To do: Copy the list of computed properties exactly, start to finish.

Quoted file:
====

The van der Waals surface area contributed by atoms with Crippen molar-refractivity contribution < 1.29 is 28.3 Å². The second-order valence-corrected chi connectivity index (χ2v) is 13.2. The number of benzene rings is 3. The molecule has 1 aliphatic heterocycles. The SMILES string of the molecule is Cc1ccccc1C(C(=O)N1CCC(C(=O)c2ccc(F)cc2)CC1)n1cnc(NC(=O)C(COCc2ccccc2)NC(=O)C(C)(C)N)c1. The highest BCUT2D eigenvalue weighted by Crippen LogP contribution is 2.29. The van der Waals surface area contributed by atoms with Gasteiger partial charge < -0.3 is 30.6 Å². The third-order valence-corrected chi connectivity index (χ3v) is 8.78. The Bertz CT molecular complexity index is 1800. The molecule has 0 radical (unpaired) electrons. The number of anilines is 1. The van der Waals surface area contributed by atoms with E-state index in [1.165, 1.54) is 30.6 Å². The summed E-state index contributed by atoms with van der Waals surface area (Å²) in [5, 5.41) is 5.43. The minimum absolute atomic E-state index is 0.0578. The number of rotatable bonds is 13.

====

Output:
The van der Waals surface area contributed by atoms with Crippen molar-refractivity contribution < 1.29 is 28.3 Å². The second-order valence-corrected chi connectivity index (χ2v) is 13.2. The number of benzene rings is 3. The molecule has 1 aliphatic heterocycles. The SMILES string of the molecule is Cc1ccccc1C(C(=O)N1CCC(C(=O)c2ccc(F)cc2)CC1)n1cnc(NC(=O)C(COCc2ccccc2)NC(=O)C(C)(C)N)c1. The highest BCUT2D eigenvalue weighted by Crippen LogP contribution is 2.29. The van der Waals surface area contributed by atoms with Gasteiger partial charge < -0.3 is 30.6 Å². The third-order valence-corrected chi connectivity index (χ3v) is 8.78. The Bertz CT molecular complexity index is 1800. The molecule has 0 radical (unpaired) electrons. The number of anilines is 1. The van der Waals surface area contributed by atoms with E-state index in [1.165, 1.54) is 30.6 Å². The summed E-state index contributed by atoms with van der Waals surface area (Å²) in [5, 5.41) is 5.43. The minimum absolute atomic E-state index is 0.0578. The number of rotatable bonds is 13.